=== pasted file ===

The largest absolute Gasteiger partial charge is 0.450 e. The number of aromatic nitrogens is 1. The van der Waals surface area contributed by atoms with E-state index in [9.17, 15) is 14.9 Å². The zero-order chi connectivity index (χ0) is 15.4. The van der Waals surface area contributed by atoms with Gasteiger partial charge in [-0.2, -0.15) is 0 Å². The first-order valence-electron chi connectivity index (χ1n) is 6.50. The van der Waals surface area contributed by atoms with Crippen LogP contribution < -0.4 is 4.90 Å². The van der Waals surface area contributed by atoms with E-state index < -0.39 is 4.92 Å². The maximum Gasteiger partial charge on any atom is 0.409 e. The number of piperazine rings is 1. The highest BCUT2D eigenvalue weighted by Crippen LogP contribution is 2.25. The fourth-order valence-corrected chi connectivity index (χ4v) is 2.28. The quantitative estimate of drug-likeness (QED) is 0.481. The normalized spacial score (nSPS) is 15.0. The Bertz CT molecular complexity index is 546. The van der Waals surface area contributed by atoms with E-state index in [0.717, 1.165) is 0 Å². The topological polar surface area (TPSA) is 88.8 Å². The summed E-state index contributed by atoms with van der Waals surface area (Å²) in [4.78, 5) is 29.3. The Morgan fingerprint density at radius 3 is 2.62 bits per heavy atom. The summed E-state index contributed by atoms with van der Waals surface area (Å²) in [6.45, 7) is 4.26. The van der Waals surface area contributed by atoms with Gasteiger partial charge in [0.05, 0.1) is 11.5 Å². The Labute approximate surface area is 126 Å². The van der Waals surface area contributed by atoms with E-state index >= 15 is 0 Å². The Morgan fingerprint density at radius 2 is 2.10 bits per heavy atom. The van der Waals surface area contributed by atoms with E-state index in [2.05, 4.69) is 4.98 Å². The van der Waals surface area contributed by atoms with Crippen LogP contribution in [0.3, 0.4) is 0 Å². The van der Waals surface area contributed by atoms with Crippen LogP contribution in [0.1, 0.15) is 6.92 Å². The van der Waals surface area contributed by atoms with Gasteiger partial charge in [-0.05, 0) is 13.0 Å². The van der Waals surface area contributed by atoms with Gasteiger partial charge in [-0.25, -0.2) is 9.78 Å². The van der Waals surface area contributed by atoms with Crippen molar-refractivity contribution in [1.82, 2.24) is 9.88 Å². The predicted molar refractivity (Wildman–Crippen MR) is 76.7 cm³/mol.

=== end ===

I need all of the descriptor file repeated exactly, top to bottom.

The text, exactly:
The largest absolute Gasteiger partial charge is 0.450 e. The number of aromatic nitrogens is 1. The van der Waals surface area contributed by atoms with E-state index in [9.17, 15) is 14.9 Å². The zero-order chi connectivity index (χ0) is 15.4. The van der Waals surface area contributed by atoms with Gasteiger partial charge in [-0.2, -0.15) is 0 Å². The first-order valence-electron chi connectivity index (χ1n) is 6.50. The van der Waals surface area contributed by atoms with Crippen LogP contribution < -0.4 is 4.90 Å². The van der Waals surface area contributed by atoms with E-state index < -0.39 is 4.92 Å². The maximum Gasteiger partial charge on any atom is 0.409 e. The number of piperazine rings is 1. The highest BCUT2D eigenvalue weighted by Crippen LogP contribution is 2.25. The fourth-order valence-corrected chi connectivity index (χ4v) is 2.28. The quantitative estimate of drug-likeness (QED) is 0.481. The normalized spacial score (nSPS) is 15.0. The Bertz CT molecular complexity index is 546. The van der Waals surface area contributed by atoms with E-state index in [0.717, 1.165) is 0 Å². The topological polar surface area (TPSA) is 88.8 Å². The summed E-state index contributed by atoms with van der Waals surface area (Å²) in [4.78, 5) is 29.3. The Morgan fingerprint density at radius 3 is 2.62 bits per heavy atom. The summed E-state index contributed by atoms with van der Waals surface area (Å²) in [6.45, 7) is 4.26. The van der Waals surface area contributed by atoms with Gasteiger partial charge in [0.05, 0.1) is 11.5 Å². The Labute approximate surface area is 126 Å². The van der Waals surface area contributed by atoms with E-state index >= 15 is 0 Å². The Morgan fingerprint density at radius 2 is 2.10 bits per heavy atom. The van der Waals surface area contributed by atoms with E-state index in [2.05, 4.69) is 4.98 Å². The van der Waals surface area contributed by atoms with Crippen LogP contribution in [0.3, 0.4) is 0 Å². The van der Waals surface area contributed by atoms with Crippen LogP contribution in [0.1, 0.15) is 6.92 Å². The van der Waals surface area contributed by atoms with Gasteiger partial charge in [-0.05, 0) is 13.0 Å². The van der Waals surface area contributed by atoms with Gasteiger partial charge in [-0.25, -0.2) is 9.78 Å². The van der Waals surface area contributed by atoms with Crippen molar-refractivity contribution in [1.82, 2.24) is 9.88 Å². The predicted molar refractivity (Wildman–Crippen MR) is 76.7 cm³/mol.